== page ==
In this final essay, I am asking that you use the skills for crafting arguments and utilizing a non-literary source to explain a literary source you have developed in formal assignments #1 and #2 to create an argument around ONE of the following questions:
To what extent might Torvald be viewed as a victim of social constructs and expectations just as much as Nora is? In other words, can Torvald be viewed, at least to some extent, as a character worthy of sympathy?
To what extent do you agree with Mrs. Linde’s assessment of Nora in Act I that Nora is like a child? Is she as naive as she might first appear? Does she transform by the end of the play?
To strengthen your argument, you must use TWO of the following sources
Abraham Maslow’s “Self-Actualizing and Beyond”
Aaron Devor’s “Gender Role Behaviors and Attitudes”
Deborah Tannen’s “Sex, Lies and Conversation”
Be sure that you develop an argument in your paper. Consider the following templates as you work toward crafting your argument/thesis:
Consider the following templates as you develop your thesis:
Although some may ______________, a more effective interpretation is _________________.
Some might argue that _________________. However, upon closer examination, ______________.
The view that _____________________ certainly has merit, but ____________.
A few notes:
Be sure the paper follows MLA formatting
Be sure to include a works cited page
Be sure to include relevant textual evidence from A Doll’s House, “Self-actualizing and Beyond,” and “Gender Role Behaviors and Attitudes.”
Possible Outline for Formal Essay #3
Introduce the topic by considering the gender roles and expectations at the time.
Introduce the play:
Title, author, central conflict as it relates to gender expectations
State your thesis/argument.
DO NOT introduce Maslow, Devor or Tannen in the introduction.
Like formal assignment #1, develop two or three supporting ideas for your thesis and be sure to also include a counterargument and rebuttal paragraph.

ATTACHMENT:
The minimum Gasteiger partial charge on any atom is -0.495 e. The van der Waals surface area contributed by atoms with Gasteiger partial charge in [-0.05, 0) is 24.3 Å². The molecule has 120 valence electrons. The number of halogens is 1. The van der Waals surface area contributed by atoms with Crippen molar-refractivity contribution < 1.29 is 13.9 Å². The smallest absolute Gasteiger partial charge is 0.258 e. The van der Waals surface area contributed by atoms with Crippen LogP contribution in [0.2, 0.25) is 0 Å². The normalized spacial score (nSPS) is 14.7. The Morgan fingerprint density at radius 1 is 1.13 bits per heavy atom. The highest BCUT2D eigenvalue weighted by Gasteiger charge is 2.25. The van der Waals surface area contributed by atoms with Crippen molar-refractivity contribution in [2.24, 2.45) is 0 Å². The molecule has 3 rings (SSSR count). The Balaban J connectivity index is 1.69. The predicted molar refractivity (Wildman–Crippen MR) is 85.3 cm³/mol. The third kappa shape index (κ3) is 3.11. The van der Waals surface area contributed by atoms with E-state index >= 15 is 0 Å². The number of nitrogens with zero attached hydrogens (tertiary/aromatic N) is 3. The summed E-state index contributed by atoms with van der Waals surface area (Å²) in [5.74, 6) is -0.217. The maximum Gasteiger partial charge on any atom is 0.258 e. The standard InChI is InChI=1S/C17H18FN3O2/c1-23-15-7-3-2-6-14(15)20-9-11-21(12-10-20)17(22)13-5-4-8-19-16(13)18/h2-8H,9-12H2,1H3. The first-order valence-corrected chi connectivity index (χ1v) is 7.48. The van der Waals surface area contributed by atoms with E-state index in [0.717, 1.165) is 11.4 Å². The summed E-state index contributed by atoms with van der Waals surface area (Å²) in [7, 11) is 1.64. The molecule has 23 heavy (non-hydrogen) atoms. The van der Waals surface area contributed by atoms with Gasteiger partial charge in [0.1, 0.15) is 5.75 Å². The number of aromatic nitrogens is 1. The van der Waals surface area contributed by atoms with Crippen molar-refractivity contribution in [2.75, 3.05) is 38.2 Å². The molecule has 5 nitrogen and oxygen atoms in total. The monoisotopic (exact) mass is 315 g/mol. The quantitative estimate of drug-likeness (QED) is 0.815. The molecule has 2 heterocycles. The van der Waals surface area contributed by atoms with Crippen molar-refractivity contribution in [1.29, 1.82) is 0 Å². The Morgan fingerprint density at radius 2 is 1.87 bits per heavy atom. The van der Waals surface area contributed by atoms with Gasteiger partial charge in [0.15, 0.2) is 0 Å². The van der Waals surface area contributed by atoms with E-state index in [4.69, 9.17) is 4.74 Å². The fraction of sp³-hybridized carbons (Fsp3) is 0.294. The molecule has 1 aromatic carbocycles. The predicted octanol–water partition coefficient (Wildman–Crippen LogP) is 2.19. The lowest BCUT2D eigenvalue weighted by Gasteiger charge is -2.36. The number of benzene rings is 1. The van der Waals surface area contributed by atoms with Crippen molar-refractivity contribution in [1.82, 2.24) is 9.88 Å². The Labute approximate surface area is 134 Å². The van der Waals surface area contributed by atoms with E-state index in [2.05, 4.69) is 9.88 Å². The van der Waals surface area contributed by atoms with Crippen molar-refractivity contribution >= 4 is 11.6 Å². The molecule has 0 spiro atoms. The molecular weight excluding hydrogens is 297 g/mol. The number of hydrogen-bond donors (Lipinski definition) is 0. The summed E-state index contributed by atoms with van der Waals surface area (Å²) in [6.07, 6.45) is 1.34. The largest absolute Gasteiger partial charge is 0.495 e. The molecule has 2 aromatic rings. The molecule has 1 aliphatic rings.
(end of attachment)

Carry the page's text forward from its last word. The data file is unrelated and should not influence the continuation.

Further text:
Questions you may wish to address in the body of your essay:
How does each character define him/herself?
What influences that perception of self?
How does that perception of self impact not only the character, but those around them?
Might the character be metaphorically wearing a mask to hide their true identity?
* ESSAY #1 AND ESSAY #2*
Culture and Heritage on Everyday Use by Alice Walker Heritage provides the logic of significance and custom to different families across the universe; nevertheless, it is even not essential or overlooked in many individuals’ lives. According to “Everyday Use by Alice Walker,” the subject is around the value of Heritage in individuals’ lives, cherished and perceived by persons. This paper aims to discuss how culture and heritage is viewed differently throughout individuals’ lives and in Everyday Use by Alice Walker.
At first, the war appears to be just around their household disputes, but as the narrative advances, the fight becomes more vibrant, and the leading battle begins to display. “In Alice Walker’s Everyday Use,” the central conflict amongst Mama, Maggie, and Dee originate from their standards and considerate of their Heritage and the way of life (Arthur 43). Walker employs several details all over the narrative to characterize their origin, how they treasure it, and its significance to every one of them. Walker even uses Mama, Maggie, Dee, to depict the two diverse perceptions of heritage and beliefs (Arthur 45). Even though Dee claims to care for her heritage, she has a very conflicting opinion from her mother and her blood sister. Dee has grown up in a different world since “no” is a term that the universe did not learn to say to her.